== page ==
The cross-border transmission of COVID-19 pandemic highlighted major challenges of mounting an efficient global response to disease threats, from sustained economic investment, strong political will, to resilient national and global health systems. Pioneering bilateral or multilateral health development initiatives with concerted efforts can become an effective weapon in reshaping and transforming the capacity in regional and national health settings. In this sense, China’s Health Silk Road, a crucial part of the Belt and Road Initiative (BRI), provides a unique opportunity to address some fissures exposed by the COVID-19 pandemic, and to make further, fundamental steps towards global health equity.
On July 1st, 2021, a white paper released by the Information Office of China’s State Council confirmed that developing Health Silk Road will be China’s key priority under its 14th 5-year plan for national economic and social development.1 On November 19, 2021, President Xi further emphasized on the third BRI Symposium that China would continue to provide foreign assistance in the fight against COVID-19.2 Already investing financial means, the BRI would be guided by universal principles of good governance and rule of law, including transparency, equity, fairness, shared responsibility, and accountability. This way, the Health Silk Road can (1) assist other developing countries in realizing their right to health through the participation and creation of an international initiative and (2) help its participating countries—and the entire international community—cope more successfully with the next inevitable emerging infection by providing international development assistance for assistance based on universal values.
A Practice Paradigm for Achieving Health Equity
Until March 2022, 146 countries have joined the BRI by signing a Memorandum of Understanding (MoU) with China.3 Among them, 43 countries are in Sub-Saharan Africa; 34 countries are in Europe and Central Asia; 25 countries are in East Asia and Pacific; 20 countries are in Latin America and Caribbean; 18 countries are in Middle East and North Africa; 6 are in southeast Asia. Some countries have BRI membership that overlaps with existing regional organizations such as Asia Pacific Economic Cooperation (APEC),4 the Group of 20 (G20),5 and the Shanghai Cooperation Organization (SCO).6 Member countries can be roughly divided into two groups based on the extent of participation. The first group includes countries that China directly involves in its plan by including them on the Belt and Road Portal or engaging their citizens or registered companies directly in BRI projects. The second group includes countries that have indicated their interests and involvement in the BRI by pledging their support during the BRI Forum or on other occasions.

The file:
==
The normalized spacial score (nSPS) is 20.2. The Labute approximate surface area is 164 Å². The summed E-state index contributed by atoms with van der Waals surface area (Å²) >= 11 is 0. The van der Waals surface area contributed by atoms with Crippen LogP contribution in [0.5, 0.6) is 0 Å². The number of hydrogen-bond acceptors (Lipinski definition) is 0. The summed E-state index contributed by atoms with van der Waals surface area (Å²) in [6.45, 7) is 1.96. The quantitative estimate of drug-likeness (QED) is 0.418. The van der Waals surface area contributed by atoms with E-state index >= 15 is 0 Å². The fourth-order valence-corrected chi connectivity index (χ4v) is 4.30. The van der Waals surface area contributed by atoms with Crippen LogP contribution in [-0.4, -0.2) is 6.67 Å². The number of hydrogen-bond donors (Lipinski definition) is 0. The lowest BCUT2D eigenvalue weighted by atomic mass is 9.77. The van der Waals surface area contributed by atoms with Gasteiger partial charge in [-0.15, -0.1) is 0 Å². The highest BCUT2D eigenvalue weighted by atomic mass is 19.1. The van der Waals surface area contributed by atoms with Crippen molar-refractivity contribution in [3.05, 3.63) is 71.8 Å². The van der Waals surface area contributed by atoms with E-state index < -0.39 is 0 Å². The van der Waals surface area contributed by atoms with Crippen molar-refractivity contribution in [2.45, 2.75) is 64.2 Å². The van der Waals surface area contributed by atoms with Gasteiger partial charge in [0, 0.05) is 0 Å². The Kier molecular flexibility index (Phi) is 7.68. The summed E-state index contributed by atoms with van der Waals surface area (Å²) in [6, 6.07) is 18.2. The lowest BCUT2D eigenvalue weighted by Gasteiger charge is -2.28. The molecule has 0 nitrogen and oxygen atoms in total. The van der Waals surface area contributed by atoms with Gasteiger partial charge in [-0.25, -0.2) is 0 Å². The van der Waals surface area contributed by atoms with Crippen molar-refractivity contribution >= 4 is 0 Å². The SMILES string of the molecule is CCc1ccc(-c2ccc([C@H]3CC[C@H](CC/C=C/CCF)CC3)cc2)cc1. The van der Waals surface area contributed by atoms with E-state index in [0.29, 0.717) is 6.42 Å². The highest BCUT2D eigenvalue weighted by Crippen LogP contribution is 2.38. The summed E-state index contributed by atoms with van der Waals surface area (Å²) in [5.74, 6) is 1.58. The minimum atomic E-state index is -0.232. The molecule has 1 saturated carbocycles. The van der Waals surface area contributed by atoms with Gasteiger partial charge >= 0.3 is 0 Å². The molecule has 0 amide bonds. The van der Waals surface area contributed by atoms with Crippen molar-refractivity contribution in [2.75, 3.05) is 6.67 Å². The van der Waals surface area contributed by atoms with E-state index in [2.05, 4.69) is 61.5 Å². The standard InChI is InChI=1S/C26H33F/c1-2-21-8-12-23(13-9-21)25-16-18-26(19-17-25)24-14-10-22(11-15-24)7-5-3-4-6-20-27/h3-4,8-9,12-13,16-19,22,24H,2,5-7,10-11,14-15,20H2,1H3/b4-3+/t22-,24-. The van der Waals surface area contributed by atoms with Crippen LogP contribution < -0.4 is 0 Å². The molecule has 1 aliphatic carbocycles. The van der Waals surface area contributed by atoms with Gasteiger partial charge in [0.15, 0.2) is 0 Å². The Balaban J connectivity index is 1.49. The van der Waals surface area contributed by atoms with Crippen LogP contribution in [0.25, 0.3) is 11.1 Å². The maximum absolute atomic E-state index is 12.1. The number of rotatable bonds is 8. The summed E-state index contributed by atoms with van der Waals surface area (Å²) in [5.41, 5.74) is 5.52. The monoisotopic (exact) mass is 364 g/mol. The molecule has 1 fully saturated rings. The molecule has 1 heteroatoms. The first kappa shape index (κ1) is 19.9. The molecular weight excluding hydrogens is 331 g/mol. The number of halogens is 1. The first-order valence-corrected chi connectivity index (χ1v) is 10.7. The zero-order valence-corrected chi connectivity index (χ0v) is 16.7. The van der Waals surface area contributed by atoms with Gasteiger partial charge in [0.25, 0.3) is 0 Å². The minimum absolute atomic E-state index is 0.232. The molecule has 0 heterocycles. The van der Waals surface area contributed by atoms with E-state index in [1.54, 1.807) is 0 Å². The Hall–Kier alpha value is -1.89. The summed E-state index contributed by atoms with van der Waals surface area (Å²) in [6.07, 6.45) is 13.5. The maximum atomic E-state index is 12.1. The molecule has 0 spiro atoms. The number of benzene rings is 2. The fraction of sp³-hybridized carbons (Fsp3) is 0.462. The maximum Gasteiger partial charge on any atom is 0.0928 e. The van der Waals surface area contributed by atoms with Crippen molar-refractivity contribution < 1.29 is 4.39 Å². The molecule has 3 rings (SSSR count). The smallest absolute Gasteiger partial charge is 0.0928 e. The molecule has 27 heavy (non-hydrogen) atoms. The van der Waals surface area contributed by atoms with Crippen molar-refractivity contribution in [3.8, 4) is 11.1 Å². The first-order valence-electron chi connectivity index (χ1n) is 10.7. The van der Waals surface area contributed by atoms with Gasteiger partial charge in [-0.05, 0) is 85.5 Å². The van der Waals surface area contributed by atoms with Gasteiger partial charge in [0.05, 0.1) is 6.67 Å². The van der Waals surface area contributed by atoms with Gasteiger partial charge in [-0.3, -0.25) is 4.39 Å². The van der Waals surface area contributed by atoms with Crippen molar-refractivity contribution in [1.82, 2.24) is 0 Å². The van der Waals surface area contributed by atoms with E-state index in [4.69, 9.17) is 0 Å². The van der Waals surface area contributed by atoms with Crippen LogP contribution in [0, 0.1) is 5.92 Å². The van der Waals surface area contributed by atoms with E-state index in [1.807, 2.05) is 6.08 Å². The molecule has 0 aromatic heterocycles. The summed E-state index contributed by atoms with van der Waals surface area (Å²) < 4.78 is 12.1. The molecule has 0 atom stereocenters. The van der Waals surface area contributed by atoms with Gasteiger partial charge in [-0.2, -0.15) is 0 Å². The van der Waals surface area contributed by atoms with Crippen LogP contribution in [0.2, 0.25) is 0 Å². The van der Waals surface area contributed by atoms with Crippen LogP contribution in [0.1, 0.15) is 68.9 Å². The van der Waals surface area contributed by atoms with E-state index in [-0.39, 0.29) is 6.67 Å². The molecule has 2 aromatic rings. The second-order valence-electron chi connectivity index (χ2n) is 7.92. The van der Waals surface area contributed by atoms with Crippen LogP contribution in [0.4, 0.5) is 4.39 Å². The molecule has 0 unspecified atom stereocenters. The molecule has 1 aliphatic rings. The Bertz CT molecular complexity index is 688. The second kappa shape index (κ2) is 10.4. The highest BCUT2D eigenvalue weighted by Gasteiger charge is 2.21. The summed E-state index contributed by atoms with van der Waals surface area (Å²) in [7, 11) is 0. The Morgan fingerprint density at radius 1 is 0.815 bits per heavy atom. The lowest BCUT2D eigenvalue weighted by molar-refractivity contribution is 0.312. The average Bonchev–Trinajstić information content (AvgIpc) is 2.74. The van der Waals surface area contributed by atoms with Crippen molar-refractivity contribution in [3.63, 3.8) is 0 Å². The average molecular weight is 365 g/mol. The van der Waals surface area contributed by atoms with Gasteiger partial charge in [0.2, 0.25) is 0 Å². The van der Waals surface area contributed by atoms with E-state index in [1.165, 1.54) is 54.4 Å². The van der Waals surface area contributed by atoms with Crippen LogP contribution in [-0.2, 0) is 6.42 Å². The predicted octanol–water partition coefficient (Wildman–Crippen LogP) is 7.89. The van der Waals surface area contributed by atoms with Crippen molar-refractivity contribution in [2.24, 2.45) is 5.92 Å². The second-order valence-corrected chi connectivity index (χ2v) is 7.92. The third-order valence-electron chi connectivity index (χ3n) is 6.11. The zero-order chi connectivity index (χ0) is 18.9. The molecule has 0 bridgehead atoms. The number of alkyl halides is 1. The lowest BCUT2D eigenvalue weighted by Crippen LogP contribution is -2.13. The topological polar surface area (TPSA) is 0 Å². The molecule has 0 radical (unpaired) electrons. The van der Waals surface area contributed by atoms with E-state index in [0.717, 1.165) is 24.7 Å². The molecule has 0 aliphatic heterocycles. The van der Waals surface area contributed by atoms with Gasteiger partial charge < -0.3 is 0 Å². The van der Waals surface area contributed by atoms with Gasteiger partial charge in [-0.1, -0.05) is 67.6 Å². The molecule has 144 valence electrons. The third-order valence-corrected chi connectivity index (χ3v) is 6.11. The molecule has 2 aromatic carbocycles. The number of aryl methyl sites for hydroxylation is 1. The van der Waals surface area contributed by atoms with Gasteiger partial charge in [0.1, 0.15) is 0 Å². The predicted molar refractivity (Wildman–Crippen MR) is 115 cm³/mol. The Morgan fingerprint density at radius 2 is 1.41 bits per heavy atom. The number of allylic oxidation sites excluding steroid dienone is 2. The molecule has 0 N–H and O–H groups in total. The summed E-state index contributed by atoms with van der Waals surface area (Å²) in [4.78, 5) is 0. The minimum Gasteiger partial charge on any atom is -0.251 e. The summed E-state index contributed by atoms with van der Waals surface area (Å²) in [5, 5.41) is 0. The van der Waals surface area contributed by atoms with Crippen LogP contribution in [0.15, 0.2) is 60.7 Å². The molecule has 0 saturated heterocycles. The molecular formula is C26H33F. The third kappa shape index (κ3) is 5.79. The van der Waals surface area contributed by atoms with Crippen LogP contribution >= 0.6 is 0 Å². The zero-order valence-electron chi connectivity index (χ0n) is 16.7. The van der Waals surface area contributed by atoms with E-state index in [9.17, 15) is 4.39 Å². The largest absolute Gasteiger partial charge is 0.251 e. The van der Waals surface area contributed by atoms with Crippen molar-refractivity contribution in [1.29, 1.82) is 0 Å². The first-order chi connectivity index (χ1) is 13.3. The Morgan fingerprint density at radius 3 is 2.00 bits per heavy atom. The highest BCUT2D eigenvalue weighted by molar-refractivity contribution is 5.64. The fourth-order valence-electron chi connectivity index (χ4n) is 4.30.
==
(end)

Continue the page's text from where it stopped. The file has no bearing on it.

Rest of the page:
The BRI participants exhibit a large gap between the rich and poor, with uneven distribution of health resources, and different capacities to address public health crisis. But no matter what kinds of the ranking health problems are in each setting along the Health Silk Road, achieving health equity is always the most compelling strategy to tackle whatever challenges come along. In terms of complicated public health situations, the counties along the route can be divided into the following three groups. The first group is the developed European economic circle, which enjoys a high level of healthcare and advanced medical technologies. This group is most interested in exerting its influence as a cadre of European countries, but also understands the economic benefits of BRI participation. The second group is the populous East and Southeast Asian economic circle. This region has both economically rich and poor states, but they all share one common risk—that an infectious disease breaks out in this region, it can rapidly spread, becoming a global epidemic. The third group is the surrounding areas with less developed economies that lead to material poverty and an inability to independently respond to epidemics. This third group includes many countries in West Asia and North Africa. Therefore, external health assistance is often a life-saving measure. Overall, when formulating BRI health diplomacy, a unified, one-size-fits-all health cooperation plan may be not feasible. China should comprehensively analyze the characteristics of each local health system and its pattern of disease advancement, so it can develop different cooperation modes with different countries for a fair and reasonable redistribution of health resources.